The Proton is a large Russian launch vehicle that has been the heavy-lift workhorse of the Russian space program for over three decades and today plays a key role in building the International Space Station (ISS). Capable of delivering 21 tons to low Earth orbit, it typically uses three stages, all powered by storable liquid propellants, although a fourth stage can be added for higher-altitude missions. The first stage layout is unusual, comprising a central oxidizer tank with six fuel tanks and engines arranged in what appear to be, but are not, jettisonable boosters clustered around the base.
The Proton originated as the UR-500 – a design for a two-stage intercontinental ballistic missile capable of lofting the heaviest warheads in Russia's arsenal. But in 1961 it received approval from the Kremlin to be developed into a space launcher for a manned flight around the Moon. When this concept was abandoned the Proton found alternative use as the launch vehicle for the main components of the Salyut and Mir space stations. It has also launched large payloads into geosynchronous orbit and interplanetary missions, including the Vega probes to Halley's Comet.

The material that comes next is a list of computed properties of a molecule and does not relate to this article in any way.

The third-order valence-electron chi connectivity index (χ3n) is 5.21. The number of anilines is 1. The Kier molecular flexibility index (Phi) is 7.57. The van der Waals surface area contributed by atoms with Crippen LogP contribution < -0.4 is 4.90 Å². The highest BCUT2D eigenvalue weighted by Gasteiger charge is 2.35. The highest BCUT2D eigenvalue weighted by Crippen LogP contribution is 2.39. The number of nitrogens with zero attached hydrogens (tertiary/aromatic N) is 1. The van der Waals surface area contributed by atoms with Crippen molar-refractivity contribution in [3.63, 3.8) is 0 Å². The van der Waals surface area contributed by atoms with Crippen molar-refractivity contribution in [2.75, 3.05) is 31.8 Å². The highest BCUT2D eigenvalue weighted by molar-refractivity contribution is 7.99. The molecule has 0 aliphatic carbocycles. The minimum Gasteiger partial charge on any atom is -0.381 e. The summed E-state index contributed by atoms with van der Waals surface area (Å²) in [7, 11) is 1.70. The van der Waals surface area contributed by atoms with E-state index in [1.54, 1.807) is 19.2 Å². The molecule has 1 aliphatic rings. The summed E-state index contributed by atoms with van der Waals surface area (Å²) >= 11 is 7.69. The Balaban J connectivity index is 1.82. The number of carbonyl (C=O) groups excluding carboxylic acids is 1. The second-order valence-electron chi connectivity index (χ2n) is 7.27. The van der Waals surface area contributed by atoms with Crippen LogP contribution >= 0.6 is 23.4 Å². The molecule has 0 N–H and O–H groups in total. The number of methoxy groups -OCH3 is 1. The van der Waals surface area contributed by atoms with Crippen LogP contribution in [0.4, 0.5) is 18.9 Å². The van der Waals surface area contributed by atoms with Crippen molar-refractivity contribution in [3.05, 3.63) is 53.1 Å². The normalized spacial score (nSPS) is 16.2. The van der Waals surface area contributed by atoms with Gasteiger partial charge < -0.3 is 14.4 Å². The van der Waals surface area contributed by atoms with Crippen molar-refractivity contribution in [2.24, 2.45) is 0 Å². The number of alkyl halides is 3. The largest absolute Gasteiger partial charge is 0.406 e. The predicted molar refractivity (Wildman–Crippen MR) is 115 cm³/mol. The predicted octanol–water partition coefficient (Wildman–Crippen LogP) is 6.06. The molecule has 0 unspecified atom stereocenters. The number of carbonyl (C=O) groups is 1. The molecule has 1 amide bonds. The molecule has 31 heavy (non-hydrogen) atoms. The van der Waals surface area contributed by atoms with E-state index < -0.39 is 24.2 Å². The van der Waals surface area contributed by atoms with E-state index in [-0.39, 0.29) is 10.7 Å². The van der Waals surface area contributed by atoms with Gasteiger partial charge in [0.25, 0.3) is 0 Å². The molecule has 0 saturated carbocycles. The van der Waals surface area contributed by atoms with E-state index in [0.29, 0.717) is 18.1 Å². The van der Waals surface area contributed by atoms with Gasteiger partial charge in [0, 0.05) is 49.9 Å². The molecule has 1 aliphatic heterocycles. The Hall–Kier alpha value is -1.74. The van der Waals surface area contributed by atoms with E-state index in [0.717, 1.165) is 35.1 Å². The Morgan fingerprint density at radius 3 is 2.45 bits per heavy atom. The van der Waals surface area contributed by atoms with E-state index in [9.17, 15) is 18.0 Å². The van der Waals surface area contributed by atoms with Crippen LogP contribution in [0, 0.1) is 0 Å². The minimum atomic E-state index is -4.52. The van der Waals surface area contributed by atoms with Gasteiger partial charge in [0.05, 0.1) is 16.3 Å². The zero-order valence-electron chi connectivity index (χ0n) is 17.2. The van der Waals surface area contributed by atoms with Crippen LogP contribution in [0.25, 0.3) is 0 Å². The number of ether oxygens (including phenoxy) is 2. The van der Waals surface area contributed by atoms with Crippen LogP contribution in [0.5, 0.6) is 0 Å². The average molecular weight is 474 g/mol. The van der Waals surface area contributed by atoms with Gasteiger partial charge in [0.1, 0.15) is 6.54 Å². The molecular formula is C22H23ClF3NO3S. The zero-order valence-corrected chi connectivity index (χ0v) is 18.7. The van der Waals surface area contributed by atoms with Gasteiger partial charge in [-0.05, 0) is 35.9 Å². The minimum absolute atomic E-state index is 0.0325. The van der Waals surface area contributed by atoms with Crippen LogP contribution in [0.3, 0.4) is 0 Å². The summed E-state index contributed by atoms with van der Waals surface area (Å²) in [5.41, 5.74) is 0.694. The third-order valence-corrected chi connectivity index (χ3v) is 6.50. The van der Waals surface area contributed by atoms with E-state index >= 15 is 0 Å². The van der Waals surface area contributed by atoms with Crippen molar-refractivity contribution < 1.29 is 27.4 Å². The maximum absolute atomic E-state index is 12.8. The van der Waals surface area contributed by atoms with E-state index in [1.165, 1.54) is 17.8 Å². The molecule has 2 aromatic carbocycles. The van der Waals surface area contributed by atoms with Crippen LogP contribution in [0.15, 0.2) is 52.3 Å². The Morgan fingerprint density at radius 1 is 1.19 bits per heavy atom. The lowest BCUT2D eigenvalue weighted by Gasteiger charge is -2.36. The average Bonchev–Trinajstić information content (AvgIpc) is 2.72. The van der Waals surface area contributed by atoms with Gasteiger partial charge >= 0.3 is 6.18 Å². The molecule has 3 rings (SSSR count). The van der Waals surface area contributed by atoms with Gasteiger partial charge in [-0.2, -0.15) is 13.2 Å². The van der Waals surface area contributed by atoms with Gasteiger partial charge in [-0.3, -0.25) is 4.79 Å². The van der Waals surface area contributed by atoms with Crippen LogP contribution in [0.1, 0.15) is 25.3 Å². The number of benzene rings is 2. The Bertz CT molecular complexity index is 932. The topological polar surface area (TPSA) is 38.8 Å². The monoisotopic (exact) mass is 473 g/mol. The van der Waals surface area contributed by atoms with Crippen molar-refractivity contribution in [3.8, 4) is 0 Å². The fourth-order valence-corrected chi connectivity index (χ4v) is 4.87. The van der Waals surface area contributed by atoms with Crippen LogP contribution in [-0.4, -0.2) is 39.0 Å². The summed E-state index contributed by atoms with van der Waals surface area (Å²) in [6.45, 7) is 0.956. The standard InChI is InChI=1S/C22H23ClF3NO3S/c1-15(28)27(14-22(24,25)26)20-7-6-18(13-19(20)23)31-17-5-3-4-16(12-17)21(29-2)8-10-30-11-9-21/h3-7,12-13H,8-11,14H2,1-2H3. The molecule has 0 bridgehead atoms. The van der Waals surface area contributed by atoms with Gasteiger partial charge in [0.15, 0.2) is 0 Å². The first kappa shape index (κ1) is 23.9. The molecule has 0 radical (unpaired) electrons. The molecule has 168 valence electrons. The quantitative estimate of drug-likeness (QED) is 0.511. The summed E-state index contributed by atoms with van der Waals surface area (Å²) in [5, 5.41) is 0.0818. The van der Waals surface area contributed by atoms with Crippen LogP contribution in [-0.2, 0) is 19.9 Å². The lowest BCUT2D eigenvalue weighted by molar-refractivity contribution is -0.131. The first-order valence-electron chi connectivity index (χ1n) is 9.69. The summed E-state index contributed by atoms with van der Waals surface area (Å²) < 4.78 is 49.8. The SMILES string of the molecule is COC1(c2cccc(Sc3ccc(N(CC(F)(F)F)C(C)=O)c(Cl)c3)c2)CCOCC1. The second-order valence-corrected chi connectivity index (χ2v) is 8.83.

In 1997, Lockheed Martin signed an agreement with Russia to market the Proton internationally as part of their International Launch Services subsidiary. Today it continues its workhorse role by delivering the largest Russian elements of the ISS. A new version, the Proton-M, is planned which will use a Breeze-M fourth stage – an upgraded form of the Breeze-K currently employed as the Rockot third stage – to increase geostationary transfer orbit payload capacity by 25% to 5,500 kilograms.